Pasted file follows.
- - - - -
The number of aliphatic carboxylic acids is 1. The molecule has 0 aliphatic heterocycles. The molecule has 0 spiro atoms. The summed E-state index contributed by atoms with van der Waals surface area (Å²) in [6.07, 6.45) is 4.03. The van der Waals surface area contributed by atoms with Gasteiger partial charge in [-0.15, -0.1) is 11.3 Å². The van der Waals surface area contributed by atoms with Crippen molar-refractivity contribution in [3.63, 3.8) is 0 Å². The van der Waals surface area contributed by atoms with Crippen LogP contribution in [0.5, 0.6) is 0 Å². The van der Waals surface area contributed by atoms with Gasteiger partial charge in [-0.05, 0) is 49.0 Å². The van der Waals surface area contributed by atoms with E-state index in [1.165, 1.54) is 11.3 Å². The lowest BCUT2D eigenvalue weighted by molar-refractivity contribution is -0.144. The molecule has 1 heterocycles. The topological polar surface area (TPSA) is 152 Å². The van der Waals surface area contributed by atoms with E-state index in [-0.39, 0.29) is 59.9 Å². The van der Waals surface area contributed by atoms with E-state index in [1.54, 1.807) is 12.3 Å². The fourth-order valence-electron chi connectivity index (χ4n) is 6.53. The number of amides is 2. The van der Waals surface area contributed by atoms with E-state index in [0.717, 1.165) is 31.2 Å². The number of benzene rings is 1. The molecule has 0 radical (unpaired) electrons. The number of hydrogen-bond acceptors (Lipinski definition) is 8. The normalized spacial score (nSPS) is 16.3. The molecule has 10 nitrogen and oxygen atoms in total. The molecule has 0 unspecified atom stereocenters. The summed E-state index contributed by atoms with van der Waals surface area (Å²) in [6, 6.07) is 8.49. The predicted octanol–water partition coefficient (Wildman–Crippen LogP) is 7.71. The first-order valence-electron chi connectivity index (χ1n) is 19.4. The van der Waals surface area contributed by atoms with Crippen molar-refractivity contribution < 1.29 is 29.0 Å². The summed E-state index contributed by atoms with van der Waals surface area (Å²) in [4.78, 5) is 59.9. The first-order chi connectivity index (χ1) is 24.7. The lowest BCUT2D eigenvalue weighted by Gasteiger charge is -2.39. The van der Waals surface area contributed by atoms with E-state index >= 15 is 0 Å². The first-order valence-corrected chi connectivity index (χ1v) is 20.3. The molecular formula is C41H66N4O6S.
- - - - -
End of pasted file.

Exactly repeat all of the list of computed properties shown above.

The number of aliphatic carboxylic acids is 1. The molecule has 0 aliphatic heterocycles. The molecule has 0 spiro atoms. The summed E-state index contributed by atoms with van der Waals surface area (Å²) in [6.07, 6.45) is 4.03. The van der Waals surface area contributed by atoms with Gasteiger partial charge in [-0.15, -0.1) is 11.3 Å². The van der Waals surface area contributed by atoms with Crippen molar-refractivity contribution in [3.63, 3.8) is 0 Å². The van der Waals surface area contributed by atoms with Crippen LogP contribution in [0.5, 0.6) is 0 Å². The van der Waals surface area contributed by atoms with Gasteiger partial charge in [-0.05, 0) is 49.0 Å². The van der Waals surface area contributed by atoms with E-state index in [1.165, 1.54) is 11.3 Å². The lowest BCUT2D eigenvalue weighted by molar-refractivity contribution is -0.144. The molecule has 1 heterocycles. The topological polar surface area (TPSA) is 152 Å². The van der Waals surface area contributed by atoms with E-state index in [-0.39, 0.29) is 59.9 Å². The van der Waals surface area contributed by atoms with E-state index in [1.54, 1.807) is 12.3 Å². The fourth-order valence-electron chi connectivity index (χ4n) is 6.53. The number of amides is 2. The van der Waals surface area contributed by atoms with E-state index in [0.717, 1.165) is 31.2 Å². The number of benzene rings is 1. The molecule has 0 radical (unpaired) electrons. The number of hydrogen-bond acceptors (Lipinski definition) is 8. The normalized spacial score (nSPS) is 16.3. The molecule has 10 nitrogen and oxygen atoms in total. The molecule has 0 unspecified atom stereocenters. The summed E-state index contributed by atoms with van der Waals surface area (Å²) in [6, 6.07) is 8.49. The predicted octanol–water partition coefficient (Wildman–Crippen LogP) is 7.71. The first-order valence-electron chi connectivity index (χ1n) is 19.4. The van der Waals surface area contributed by atoms with Crippen molar-refractivity contribution < 1.29 is 29.0 Å². The summed E-state index contributed by atoms with van der Waals surface area (Å²) in [4.78, 5) is 59.9. The first-order chi connectivity index (χ1) is 24.7. The lowest BCUT2D eigenvalue weighted by Gasteiger charge is -2.39. The van der Waals surface area contributed by atoms with E-state index >= 15 is 0 Å². The first-order valence-corrected chi connectivity index (χ1v) is 20.3. The molecular formula is C41H66N4O6S.